Keywords : archaeology


Fabrics in the light of archaeological carvings and cuneiform texts in the modern Assyrian era

shaymaa alnuami

Athar Alrafedain, 2013, Volume 2, Issue 1, Pages 177-198
DOI: 10.33899/athar.2013.76849

When studying the fabrics, it is necessary to rely on the fresco carvings that adorned the halls and rooms of the Assyrian palaces, as well as the frescoes. The cuneiform texts are also among the important sources in our study of the fabrics in Mesopotamia, as they included valuable information about the fabrics, their names, types, colors and sources. The research talked about the names of fabrics, their types and sources of manufacture, as well as their various uses.

The role of surveying and archaeological excavations in writing the history of ancient Iraq

Sabah Jassim Al Shukri

Athar Alrafedain, 2012, Volume 1, Issue 1, Pages 75-82
DOI: 10.33899/athar.2012.69691

The research deals with recent studies in the field of archaeology during the last four decades of the last century. The survey work is one of the broad areas of research in archeology. The research also focuses on the importance of survey work and its role in documenting everything found on the surface of archaeological sites, as well as describing the stratigraphic succession of those sites. It also provides a rich background for the preparation of studies related to urban planning, such as the system of distributing settlements on the land, their different areas, the number of their heights, the irrigation networks extending in them and the distribution of small agricultural villages around them.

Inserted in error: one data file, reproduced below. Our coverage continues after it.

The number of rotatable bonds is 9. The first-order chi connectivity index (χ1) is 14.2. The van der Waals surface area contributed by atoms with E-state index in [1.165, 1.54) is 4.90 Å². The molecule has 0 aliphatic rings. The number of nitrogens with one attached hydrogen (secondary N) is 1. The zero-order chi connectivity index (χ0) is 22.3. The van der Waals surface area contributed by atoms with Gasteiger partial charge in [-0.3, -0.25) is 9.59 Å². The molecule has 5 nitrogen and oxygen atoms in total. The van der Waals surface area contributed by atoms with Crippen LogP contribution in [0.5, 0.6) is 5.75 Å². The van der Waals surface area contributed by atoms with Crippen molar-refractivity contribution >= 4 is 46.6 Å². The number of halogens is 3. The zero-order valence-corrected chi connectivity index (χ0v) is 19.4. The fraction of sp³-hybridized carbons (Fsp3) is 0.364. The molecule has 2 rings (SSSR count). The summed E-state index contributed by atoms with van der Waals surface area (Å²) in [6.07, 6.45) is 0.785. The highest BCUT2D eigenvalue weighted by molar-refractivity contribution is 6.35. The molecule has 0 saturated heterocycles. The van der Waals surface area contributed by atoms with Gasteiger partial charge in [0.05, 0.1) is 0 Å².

The University of Mosul and its archaeological activity

Amer Suleiman

Athar Alrafedain, 2012, Volume 1, Issue 1, Pages 13-20
DOI: 10.33899/athar.2012.69367

It has been a philosophy of the university of Mosul and its scientific and cultural programs since its establishment to interact with the community, and one of the most prominent means of interaction was to uncover the ancient and Islamic monuments of the region and to preserve its popular heritage. Therefore, a prestigious delegation from the University of Mosul visited a number of archaeological sites near the city, especially those in which foreign excavation organizations work to learn about the scientific methods used in excavation. The first is the northern Nineveh Wall, the second is the Bashtabia Castle, and the last is the Sherikhan site, north of the University of Mosul.